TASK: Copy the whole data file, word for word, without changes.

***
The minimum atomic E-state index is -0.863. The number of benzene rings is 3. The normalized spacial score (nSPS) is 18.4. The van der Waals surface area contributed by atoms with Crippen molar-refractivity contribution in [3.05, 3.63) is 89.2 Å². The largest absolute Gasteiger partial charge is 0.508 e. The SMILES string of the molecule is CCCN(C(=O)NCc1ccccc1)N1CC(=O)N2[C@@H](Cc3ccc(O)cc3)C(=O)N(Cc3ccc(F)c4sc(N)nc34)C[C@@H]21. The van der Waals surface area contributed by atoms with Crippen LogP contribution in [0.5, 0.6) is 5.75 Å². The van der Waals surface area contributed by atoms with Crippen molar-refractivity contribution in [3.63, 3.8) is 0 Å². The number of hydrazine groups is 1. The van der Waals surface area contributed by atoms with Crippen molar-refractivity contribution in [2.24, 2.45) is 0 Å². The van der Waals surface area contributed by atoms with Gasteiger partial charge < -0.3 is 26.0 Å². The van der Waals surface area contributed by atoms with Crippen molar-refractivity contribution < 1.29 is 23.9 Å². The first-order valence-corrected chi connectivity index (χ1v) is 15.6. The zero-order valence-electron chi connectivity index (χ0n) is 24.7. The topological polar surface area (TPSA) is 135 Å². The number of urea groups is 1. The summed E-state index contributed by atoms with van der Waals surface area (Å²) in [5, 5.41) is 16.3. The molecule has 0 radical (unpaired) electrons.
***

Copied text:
The minimum atomic E-state index is -0.863. The number of benzene rings is 3. The normalized spacial score (nSPS) is 18.4. The van der Waals surface area contributed by atoms with Crippen molar-refractivity contribution in [3.05, 3.63) is 89.2 Å². The largest absolute Gasteiger partial charge is 0.508 e. The SMILES string of the molecule is CCCN(C(=O)NCc1ccccc1)N1CC(=O)N2[C@@H](Cc3ccc(O)cc3)C(=O)N(Cc3ccc(F)c4sc(N)nc34)C[C@@H]21. The van der Waals surface area contributed by atoms with Crippen LogP contribution in [0.5, 0.6) is 5.75 Å². The van der Waals surface area contributed by atoms with Crippen molar-refractivity contribution in [3.63, 3.8) is 0 Å². The number of hydrazine groups is 1. The van der Waals surface area contributed by atoms with Crippen molar-refractivity contribution in [2.24, 2.45) is 0 Å². The van der Waals surface area contributed by atoms with Gasteiger partial charge < -0.3 is 26.0 Å². The van der Waals surface area contributed by atoms with Crippen molar-refractivity contribution < 1.29 is 23.9 Å². The first-order valence-corrected chi connectivity index (χ1v) is 15.6. The zero-order valence-electron chi connectivity index (χ0n) is 24.7. The topological polar surface area (TPSA) is 135 Å². The number of urea groups is 1. The summed E-state index contributed by atoms with van der Waals surface area (Å²) in [5, 5.41) is 16.3. The molecule has 0 radical (unpaired) electrons.